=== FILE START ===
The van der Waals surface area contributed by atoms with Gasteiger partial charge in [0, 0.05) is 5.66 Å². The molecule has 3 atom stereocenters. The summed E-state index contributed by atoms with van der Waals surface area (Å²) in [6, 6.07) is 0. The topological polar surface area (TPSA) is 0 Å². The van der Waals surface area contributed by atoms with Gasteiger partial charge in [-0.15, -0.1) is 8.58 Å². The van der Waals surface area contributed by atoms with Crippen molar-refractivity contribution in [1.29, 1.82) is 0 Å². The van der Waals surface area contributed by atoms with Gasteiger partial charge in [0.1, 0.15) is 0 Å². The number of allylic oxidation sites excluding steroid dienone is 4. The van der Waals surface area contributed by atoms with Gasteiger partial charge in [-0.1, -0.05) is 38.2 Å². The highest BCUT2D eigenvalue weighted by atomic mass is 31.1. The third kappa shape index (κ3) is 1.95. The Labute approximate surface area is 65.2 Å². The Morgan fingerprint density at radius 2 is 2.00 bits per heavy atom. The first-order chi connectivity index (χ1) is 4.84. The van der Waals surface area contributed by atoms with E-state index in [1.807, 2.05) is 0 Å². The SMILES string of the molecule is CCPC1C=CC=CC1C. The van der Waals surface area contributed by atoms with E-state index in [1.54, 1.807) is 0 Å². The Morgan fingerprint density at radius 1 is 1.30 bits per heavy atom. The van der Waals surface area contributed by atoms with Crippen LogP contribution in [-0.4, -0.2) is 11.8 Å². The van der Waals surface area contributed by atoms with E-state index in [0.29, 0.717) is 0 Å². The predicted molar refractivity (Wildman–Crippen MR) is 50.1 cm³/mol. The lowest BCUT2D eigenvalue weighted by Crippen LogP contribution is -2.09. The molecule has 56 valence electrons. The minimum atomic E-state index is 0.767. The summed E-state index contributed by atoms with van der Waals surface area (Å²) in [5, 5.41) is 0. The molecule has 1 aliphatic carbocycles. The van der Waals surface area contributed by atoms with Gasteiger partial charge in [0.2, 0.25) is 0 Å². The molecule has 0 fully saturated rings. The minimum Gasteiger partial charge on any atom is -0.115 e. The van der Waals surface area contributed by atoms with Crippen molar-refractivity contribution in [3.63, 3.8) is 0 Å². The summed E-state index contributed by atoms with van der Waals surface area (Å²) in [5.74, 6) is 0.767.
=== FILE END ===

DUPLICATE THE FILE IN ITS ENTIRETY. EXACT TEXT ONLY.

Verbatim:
The van der Waals surface area contributed by atoms with Gasteiger partial charge in [0, 0.05) is 5.66 Å². The molecule has 3 atom stereocenters. The summed E-state index contributed by atoms with van der Waals surface area (Å²) in [6, 6.07) is 0. The topological polar surface area (TPSA) is 0 Å². The van der Waals surface area contributed by atoms with Gasteiger partial charge in [-0.15, -0.1) is 8.58 Å². The van der Waals surface area contributed by atoms with Crippen molar-refractivity contribution in [1.29, 1.82) is 0 Å². The van der Waals surface area contributed by atoms with Gasteiger partial charge in [0.1, 0.15) is 0 Å². The number of allylic oxidation sites excluding steroid dienone is 4. The van der Waals surface area contributed by atoms with Gasteiger partial charge in [-0.1, -0.05) is 38.2 Å². The highest BCUT2D eigenvalue weighted by atomic mass is 31.1. The third kappa shape index (κ3) is 1.95. The Labute approximate surface area is 65.2 Å². The Morgan fingerprint density at radius 2 is 2.00 bits per heavy atom. The first-order chi connectivity index (χ1) is 4.84. The van der Waals surface area contributed by atoms with E-state index in [1.807, 2.05) is 0 Å². The SMILES string of the molecule is CCPC1C=CC=CC1C. The van der Waals surface area contributed by atoms with E-state index in [1.54, 1.807) is 0 Å². The Morgan fingerprint density at radius 1 is 1.30 bits per heavy atom. The van der Waals surface area contributed by atoms with Crippen LogP contribution in [-0.4, -0.2) is 11.8 Å². The van der Waals surface area contributed by atoms with E-state index in [0.29, 0.717) is 0 Å². The predicted molar refractivity (Wildman–Crippen MR) is 50.1 cm³/mol. The lowest BCUT2D eigenvalue weighted by Crippen LogP contribution is -2.09. The molecule has 56 valence electrons. The minimum atomic E-state index is 0.767. The summed E-state index contributed by atoms with van der Waals surface area (Å²) in [5, 5.41) is 0. The molecule has 1 aliphatic carbocycles. The van der Waals surface area contributed by atoms with Gasteiger partial charge in [0.2, 0.25) is 0 Å². The molecule has 0 fully saturated rings. The minimum Gasteiger partial charge on any atom is -0.115 e. The van der Waals surface area contributed by atoms with Crippen molar-refractivity contribution in [3.63, 3.8) is 0 Å². The summed E-state index contributed by atoms with van der Waals surface area (Å²) in [5.74, 6) is 0.767.